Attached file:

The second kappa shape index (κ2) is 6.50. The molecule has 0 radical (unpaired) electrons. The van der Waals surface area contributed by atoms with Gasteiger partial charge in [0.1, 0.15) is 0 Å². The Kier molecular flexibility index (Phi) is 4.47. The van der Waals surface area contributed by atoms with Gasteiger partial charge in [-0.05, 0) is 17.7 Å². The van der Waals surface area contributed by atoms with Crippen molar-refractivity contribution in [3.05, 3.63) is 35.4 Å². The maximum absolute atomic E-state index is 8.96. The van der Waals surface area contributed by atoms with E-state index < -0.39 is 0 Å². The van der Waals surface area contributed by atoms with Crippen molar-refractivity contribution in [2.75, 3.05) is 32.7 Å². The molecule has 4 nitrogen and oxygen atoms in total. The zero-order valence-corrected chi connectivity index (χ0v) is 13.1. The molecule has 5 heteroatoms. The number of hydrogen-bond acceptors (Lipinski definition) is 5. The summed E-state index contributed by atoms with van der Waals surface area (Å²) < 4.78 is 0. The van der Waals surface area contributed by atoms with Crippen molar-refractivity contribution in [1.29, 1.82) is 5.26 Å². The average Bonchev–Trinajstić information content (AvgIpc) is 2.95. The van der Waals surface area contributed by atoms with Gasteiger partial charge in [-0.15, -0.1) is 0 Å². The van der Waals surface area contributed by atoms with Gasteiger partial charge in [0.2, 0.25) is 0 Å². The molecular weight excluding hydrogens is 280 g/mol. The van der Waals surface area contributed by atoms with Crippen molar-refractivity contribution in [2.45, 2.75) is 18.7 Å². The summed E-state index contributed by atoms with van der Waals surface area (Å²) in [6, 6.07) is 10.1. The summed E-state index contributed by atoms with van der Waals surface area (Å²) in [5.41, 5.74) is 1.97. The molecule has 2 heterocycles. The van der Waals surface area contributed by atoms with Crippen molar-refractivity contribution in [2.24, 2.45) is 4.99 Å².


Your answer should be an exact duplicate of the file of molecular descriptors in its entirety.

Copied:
The second kappa shape index (κ2) is 6.50. The molecule has 0 radical (unpaired) electrons. The van der Waals surface area contributed by atoms with Gasteiger partial charge in [0.1, 0.15) is 0 Å². The Kier molecular flexibility index (Phi) is 4.47. The van der Waals surface area contributed by atoms with Gasteiger partial charge in [-0.05, 0) is 17.7 Å². The van der Waals surface area contributed by atoms with Crippen molar-refractivity contribution in [3.05, 3.63) is 35.4 Å². The maximum absolute atomic E-state index is 8.96. The van der Waals surface area contributed by atoms with E-state index < -0.39 is 0 Å². The van der Waals surface area contributed by atoms with Crippen molar-refractivity contribution in [2.75, 3.05) is 32.7 Å². The molecule has 4 nitrogen and oxygen atoms in total. The zero-order valence-corrected chi connectivity index (χ0v) is 13.1. The molecule has 5 heteroatoms. The number of hydrogen-bond acceptors (Lipinski definition) is 5. The summed E-state index contributed by atoms with van der Waals surface area (Å²) < 4.78 is 0. The van der Waals surface area contributed by atoms with Crippen molar-refractivity contribution in [1.29, 1.82) is 5.26 Å². The average Bonchev–Trinajstić information content (AvgIpc) is 2.95. The van der Waals surface area contributed by atoms with Gasteiger partial charge in [-0.15, -0.1) is 0 Å². The van der Waals surface area contributed by atoms with Gasteiger partial charge in [0.2, 0.25) is 0 Å². The molecular weight excluding hydrogens is 280 g/mol. The van der Waals surface area contributed by atoms with Crippen molar-refractivity contribution in [2.45, 2.75) is 18.7 Å². The summed E-state index contributed by atoms with van der Waals surface area (Å²) in [6, 6.07) is 10.1. The summed E-state index contributed by atoms with van der Waals surface area (Å²) in [5.41, 5.74) is 1.97. The molecule has 2 heterocycles. The van der Waals surface area contributed by atoms with Crippen molar-refractivity contribution in [2.24, 2.45) is 4.99 Å².